Common Lisp
Common Lisp is a multi-paradigm programming language in the Lisp language family. It is available in a variety of implementations (see Common Lisp implementation) that provide deployment options on platforms ranging from embedded systems to supercomputer clusters. Because Common Lisp provides the possibility for high-performance and dynamic code, it is used both for system programming, application programming, and as a scripting language.

Common Lisp is standardized by ANSI as ANSI INCITS 226-1994 (R2004), formerly known as X3.226-1994 (R1999), and sometimes refered to as X3J13, the name of the ANSI standardization committee. A hypertext version of the Common Lisp standard was made available by Kent Pitman as the CLHS.

Common Lisp Features

  • interactivity (dynamic redefinitions)
  • first-class symbols
  • arbitrary-precision integers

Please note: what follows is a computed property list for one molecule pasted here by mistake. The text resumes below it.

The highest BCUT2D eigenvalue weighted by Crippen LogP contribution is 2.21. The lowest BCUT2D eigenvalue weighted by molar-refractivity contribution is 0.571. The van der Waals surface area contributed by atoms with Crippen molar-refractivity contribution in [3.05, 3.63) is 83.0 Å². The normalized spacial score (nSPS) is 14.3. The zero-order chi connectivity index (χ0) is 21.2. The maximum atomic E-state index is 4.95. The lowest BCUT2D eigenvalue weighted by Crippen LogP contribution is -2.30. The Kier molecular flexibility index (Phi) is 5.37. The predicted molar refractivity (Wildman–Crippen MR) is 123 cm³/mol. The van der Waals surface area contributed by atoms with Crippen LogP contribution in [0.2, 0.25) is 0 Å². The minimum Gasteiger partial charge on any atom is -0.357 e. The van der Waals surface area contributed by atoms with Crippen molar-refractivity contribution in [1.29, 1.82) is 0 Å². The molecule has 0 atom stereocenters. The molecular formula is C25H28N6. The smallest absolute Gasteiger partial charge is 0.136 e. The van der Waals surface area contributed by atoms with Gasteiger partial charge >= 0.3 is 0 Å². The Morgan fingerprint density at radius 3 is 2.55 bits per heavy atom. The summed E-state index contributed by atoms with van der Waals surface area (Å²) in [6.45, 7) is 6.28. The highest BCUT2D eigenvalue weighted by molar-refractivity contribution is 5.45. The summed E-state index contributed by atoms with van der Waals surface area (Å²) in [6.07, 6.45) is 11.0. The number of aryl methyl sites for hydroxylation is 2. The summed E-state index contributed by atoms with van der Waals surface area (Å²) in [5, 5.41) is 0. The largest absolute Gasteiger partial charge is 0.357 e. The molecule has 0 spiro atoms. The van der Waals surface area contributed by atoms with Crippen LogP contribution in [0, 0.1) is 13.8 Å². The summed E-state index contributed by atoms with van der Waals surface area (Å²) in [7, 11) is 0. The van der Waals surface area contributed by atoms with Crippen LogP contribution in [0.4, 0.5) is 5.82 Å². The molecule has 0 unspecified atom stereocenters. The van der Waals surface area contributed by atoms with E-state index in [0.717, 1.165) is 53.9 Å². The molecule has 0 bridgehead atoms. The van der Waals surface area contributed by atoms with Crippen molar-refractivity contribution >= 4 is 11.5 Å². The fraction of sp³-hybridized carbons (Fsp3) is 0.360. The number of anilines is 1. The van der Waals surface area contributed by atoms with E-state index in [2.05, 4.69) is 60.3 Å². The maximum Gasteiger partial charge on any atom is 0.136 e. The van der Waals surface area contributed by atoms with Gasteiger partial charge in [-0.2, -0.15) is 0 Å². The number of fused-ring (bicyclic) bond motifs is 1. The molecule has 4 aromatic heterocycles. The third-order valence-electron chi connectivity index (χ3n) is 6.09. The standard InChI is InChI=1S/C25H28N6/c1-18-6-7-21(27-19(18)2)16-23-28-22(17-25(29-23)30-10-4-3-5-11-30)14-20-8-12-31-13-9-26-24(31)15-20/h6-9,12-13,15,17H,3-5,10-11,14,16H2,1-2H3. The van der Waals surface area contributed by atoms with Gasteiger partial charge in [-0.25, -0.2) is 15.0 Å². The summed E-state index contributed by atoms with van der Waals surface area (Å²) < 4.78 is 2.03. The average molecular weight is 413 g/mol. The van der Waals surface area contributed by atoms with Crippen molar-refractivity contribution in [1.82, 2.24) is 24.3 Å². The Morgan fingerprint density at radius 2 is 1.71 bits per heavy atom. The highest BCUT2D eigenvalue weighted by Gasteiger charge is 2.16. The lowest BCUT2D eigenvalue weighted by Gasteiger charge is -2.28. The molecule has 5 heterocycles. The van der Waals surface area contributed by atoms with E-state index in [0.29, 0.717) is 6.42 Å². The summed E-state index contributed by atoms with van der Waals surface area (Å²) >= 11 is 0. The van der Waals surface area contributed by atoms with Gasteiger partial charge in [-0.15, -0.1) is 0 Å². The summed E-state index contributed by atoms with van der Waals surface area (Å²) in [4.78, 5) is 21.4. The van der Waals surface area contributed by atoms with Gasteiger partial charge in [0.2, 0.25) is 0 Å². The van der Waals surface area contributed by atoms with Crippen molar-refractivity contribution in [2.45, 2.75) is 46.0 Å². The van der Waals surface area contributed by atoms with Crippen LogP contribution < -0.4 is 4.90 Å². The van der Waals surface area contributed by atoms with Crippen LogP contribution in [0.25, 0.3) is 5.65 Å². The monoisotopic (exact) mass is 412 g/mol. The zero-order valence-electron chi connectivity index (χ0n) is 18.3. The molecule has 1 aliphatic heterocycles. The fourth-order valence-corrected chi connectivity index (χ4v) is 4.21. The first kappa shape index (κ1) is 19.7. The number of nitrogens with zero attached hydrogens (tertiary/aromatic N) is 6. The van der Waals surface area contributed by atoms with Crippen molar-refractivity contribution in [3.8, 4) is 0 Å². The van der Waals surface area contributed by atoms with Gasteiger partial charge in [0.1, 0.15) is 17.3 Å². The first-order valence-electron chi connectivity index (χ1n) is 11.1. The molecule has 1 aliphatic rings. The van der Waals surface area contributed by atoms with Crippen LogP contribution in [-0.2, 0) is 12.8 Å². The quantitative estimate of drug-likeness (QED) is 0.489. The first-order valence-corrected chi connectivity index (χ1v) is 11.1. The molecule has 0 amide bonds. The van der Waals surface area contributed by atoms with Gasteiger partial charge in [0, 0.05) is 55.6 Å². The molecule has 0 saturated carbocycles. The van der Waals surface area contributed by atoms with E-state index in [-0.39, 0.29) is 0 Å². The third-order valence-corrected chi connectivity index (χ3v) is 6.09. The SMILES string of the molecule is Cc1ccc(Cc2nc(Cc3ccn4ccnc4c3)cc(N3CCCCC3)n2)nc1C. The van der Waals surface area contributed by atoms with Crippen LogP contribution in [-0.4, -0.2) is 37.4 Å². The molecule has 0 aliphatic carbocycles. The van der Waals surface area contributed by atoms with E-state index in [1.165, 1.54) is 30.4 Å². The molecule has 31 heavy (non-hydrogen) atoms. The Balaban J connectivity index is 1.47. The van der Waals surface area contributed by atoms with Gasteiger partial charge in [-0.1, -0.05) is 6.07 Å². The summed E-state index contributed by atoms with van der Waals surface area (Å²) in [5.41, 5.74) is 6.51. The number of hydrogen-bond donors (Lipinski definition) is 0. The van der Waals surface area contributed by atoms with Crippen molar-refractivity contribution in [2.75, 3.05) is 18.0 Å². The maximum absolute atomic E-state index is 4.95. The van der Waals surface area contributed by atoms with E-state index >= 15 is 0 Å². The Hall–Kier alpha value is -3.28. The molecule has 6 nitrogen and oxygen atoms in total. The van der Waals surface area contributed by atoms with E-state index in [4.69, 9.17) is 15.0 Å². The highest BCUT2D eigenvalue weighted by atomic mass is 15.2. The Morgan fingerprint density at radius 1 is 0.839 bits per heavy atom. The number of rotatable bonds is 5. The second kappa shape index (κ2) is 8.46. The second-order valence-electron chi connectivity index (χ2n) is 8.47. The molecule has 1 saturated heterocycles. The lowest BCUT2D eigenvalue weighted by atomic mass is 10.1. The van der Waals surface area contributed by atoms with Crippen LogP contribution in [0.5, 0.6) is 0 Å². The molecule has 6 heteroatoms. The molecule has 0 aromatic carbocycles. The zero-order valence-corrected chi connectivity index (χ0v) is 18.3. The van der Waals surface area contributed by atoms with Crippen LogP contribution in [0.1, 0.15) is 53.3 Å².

• exact rational arithmetic
  • well-integrated complex numbers
  • generalized references
  • multiple values
  • first-class functions
  • anonymous functions
  • macros
  • multiple inheritance
  • multiple dispatch
  • generic functions
  • method combination
  • (first-class) classes and meta classes
  • (first-class) packages
  • built-in programmable parser (read)
  • built-in programmable unparser
  • reader macros
  • compiler macros
  • optional argument
  • keyword arguments
  • meta-object protocol
  • special (dynamically scoped) variables
  • named blocks, nonlocal goto (catch/throw)
  • conditions, restarts
  • the loop macro
  • the format function
  • type declarations
  • compiler available at run-time
  • extensive list processing features.